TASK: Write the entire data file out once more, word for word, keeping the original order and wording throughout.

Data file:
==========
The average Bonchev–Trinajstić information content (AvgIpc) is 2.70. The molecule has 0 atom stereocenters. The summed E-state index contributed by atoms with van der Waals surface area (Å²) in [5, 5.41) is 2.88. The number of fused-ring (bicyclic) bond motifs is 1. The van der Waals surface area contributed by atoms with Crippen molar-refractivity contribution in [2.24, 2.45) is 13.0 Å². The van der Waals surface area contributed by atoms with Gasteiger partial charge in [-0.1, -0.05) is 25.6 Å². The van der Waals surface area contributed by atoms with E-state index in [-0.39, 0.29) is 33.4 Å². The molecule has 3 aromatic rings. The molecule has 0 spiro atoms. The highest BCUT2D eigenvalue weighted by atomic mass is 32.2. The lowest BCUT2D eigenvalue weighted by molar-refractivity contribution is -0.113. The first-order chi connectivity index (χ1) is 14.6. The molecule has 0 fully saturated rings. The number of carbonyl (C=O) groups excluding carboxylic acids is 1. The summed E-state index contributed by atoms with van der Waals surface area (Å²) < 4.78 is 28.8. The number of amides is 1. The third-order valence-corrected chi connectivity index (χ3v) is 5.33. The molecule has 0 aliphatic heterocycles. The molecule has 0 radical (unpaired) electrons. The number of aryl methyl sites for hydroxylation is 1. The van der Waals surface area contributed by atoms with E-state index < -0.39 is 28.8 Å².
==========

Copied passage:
The average Bonchev–Trinajstić information content (AvgIpc) is 2.70. The molecule has 0 atom stereocenters. The summed E-state index contributed by atoms with van der Waals surface area (Å²) in [5, 5.41) is 2.88. The number of fused-ring (bicyclic) bond motifs is 1. The van der Waals surface area contributed by atoms with Crippen molar-refractivity contribution in [2.24, 2.45) is 13.0 Å². The van der Waals surface area contributed by atoms with Gasteiger partial charge in [-0.1, -0.05) is 25.6 Å². The van der Waals surface area contributed by atoms with E-state index in [-0.39, 0.29) is 33.4 Å². The molecule has 3 aromatic rings. The molecule has 0 spiro atoms. The highest BCUT2D eigenvalue weighted by atomic mass is 32.2. The lowest BCUT2D eigenvalue weighted by molar-refractivity contribution is -0.113. The first-order chi connectivity index (χ1) is 14.6. The molecule has 0 fully saturated rings. The number of carbonyl (C=O) groups excluding carboxylic acids is 1. The summed E-state index contributed by atoms with van der Waals surface area (Å²) < 4.78 is 28.8. The number of amides is 1. The third-order valence-corrected chi connectivity index (χ3v) is 5.33. The molecule has 0 aliphatic heterocycles. The molecule has 0 radical (unpaired) electrons. The number of aryl methyl sites for hydroxylation is 1. The van der Waals surface area contributed by atoms with E-state index < -0.39 is 28.8 Å².